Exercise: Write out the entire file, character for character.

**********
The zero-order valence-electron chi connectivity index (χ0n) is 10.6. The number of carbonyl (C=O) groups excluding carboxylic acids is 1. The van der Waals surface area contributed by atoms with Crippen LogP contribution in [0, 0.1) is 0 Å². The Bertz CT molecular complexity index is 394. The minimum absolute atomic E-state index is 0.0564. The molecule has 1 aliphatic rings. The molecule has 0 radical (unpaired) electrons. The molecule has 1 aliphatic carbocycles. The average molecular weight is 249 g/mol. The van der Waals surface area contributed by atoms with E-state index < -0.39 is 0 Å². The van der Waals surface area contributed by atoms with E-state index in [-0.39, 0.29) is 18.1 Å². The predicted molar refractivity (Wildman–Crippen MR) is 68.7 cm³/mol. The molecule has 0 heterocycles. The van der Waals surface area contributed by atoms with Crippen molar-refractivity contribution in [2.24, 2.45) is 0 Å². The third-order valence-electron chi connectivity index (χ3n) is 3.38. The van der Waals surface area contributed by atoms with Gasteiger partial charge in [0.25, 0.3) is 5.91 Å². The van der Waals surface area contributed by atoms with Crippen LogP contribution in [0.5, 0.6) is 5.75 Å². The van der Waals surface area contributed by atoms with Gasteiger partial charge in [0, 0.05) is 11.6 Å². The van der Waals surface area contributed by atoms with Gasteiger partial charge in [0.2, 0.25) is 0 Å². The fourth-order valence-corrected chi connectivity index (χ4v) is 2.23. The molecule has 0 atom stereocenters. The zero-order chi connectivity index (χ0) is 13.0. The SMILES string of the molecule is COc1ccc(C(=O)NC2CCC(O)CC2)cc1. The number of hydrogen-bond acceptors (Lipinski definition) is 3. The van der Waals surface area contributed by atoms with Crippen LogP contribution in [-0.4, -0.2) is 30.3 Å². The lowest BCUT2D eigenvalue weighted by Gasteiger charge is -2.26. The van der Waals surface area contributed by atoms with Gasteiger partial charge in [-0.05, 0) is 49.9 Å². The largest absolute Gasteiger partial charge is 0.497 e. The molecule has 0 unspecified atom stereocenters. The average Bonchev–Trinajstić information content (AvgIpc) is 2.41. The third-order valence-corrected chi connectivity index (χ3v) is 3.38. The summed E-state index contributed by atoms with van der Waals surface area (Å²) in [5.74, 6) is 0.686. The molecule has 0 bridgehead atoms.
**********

The zero-order valence-electron chi connectivity index (χ0n) is 10.6. The number of carbonyl (C=O) groups excluding carboxylic acids is 1. The van der Waals surface area contributed by atoms with Crippen LogP contribution in [0, 0.1) is 0 Å². The Bertz CT molecular complexity index is 394. The minimum absolute atomic E-state index is 0.0564. The molecule has 1 aliphatic rings. The molecule has 0 radical (unpaired) electrons. The molecule has 1 aliphatic carbocycles. The average molecular weight is 249 g/mol. The van der Waals surface area contributed by atoms with E-state index < -0.39 is 0 Å². The van der Waals surface area contributed by atoms with E-state index in [-0.39, 0.29) is 18.1 Å². The predicted molar refractivity (Wildman–Crippen MR) is 68.7 cm³/mol. The molecule has 0 heterocycles. The van der Waals surface area contributed by atoms with Crippen molar-refractivity contribution in [2.24, 2.45) is 0 Å². The third-order valence-electron chi connectivity index (χ3n) is 3.38. The van der Waals surface area contributed by atoms with Gasteiger partial charge in [0.25, 0.3) is 5.91 Å². The van der Waals surface area contributed by atoms with Crippen LogP contribution in [0.5, 0.6) is 5.75 Å². The van der Waals surface area contributed by atoms with Gasteiger partial charge in [0, 0.05) is 11.6 Å². The van der Waals surface area contributed by atoms with Gasteiger partial charge in [0.2, 0.25) is 0 Å². The fourth-order valence-corrected chi connectivity index (χ4v) is 2.23. The molecule has 0 atom stereocenters. The zero-order chi connectivity index (χ0) is 13.0. The SMILES string of the molecule is COc1ccc(C(=O)NC2CCC(O)CC2)cc1. The number of hydrogen-bond acceptors (Lipinski definition) is 3. The van der Waals surface area contributed by atoms with Crippen LogP contribution in [-0.4, -0.2) is 30.3 Å². The lowest BCUT2D eigenvalue weighted by Gasteiger charge is -2.26. The van der Waals surface area contributed by atoms with Gasteiger partial charge in [-0.05, 0) is 49.9 Å². The largest absolute Gasteiger partial charge is 0.497 e. The molecule has 0 unspecified atom stereocenters. The average Bonchev–Trinajstić information content (AvgIpc) is 2.41. The third-order valence-corrected chi connectivity index (χ3v) is 3.38. The summed E-state index contributed by atoms with van der Waals surface area (Å²) in [5.74, 6) is 0.686. The molecule has 0 bridgehead atoms.